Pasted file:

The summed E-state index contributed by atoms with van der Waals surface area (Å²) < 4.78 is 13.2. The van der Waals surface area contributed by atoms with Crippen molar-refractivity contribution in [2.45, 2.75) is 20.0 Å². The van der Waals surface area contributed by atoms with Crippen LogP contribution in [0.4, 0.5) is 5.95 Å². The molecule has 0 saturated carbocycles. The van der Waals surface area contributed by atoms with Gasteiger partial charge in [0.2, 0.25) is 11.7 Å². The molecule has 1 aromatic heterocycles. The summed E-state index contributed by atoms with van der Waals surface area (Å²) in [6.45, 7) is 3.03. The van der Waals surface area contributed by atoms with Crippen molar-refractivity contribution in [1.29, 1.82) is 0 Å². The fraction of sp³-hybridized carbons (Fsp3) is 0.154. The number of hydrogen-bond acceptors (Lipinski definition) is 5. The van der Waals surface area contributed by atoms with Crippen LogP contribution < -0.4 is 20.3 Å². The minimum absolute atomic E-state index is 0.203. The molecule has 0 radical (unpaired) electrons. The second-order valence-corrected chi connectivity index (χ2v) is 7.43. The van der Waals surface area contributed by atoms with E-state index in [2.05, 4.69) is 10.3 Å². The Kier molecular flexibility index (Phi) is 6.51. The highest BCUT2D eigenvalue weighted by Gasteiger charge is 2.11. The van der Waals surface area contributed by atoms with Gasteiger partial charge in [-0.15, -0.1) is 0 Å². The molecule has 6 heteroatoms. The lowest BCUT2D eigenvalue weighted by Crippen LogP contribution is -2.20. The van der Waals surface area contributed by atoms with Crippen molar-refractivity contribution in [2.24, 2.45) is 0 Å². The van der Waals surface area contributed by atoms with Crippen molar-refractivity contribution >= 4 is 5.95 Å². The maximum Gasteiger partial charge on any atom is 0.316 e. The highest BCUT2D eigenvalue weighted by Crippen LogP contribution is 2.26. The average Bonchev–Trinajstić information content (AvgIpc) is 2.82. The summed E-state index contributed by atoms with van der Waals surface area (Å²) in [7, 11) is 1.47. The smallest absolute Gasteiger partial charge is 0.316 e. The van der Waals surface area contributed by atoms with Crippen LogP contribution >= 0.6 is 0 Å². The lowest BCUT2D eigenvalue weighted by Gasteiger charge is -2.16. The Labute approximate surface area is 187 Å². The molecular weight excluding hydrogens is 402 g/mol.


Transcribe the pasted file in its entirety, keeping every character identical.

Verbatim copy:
The summed E-state index contributed by atoms with van der Waals surface area (Å²) < 4.78 is 13.2. The van der Waals surface area contributed by atoms with Crippen molar-refractivity contribution in [2.45, 2.75) is 20.0 Å². The van der Waals surface area contributed by atoms with Crippen LogP contribution in [0.4, 0.5) is 5.95 Å². The molecule has 0 saturated carbocycles. The van der Waals surface area contributed by atoms with Gasteiger partial charge in [0.2, 0.25) is 11.7 Å². The molecule has 1 aromatic heterocycles. The summed E-state index contributed by atoms with van der Waals surface area (Å²) in [6.45, 7) is 3.03. The van der Waals surface area contributed by atoms with Crippen molar-refractivity contribution in [1.29, 1.82) is 0 Å². The fraction of sp³-hybridized carbons (Fsp3) is 0.154. The number of hydrogen-bond acceptors (Lipinski definition) is 5. The van der Waals surface area contributed by atoms with Crippen LogP contribution < -0.4 is 20.3 Å². The minimum absolute atomic E-state index is 0.203. The molecule has 0 radical (unpaired) electrons. The second-order valence-corrected chi connectivity index (χ2v) is 7.43. The van der Waals surface area contributed by atoms with E-state index in [2.05, 4.69) is 10.3 Å². The Kier molecular flexibility index (Phi) is 6.51. The highest BCUT2D eigenvalue weighted by Gasteiger charge is 2.11. The van der Waals surface area contributed by atoms with Gasteiger partial charge in [-0.15, -0.1) is 0 Å². The molecule has 6 heteroatoms. The lowest BCUT2D eigenvalue weighted by Crippen LogP contribution is -2.20. The van der Waals surface area contributed by atoms with Crippen molar-refractivity contribution in [2.24, 2.45) is 0 Å². The van der Waals surface area contributed by atoms with Crippen molar-refractivity contribution >= 4 is 5.95 Å². The maximum Gasteiger partial charge on any atom is 0.316 e. The highest BCUT2D eigenvalue weighted by Crippen LogP contribution is 2.26. The average Bonchev–Trinajstić information content (AvgIpc) is 2.82. The summed E-state index contributed by atoms with van der Waals surface area (Å²) in [7, 11) is 1.47. The smallest absolute Gasteiger partial charge is 0.316 e. The van der Waals surface area contributed by atoms with Crippen LogP contribution >= 0.6 is 0 Å². The lowest BCUT2D eigenvalue weighted by Gasteiger charge is -2.16. The Labute approximate surface area is 187 Å². The molecular weight excluding hydrogens is 402 g/mol.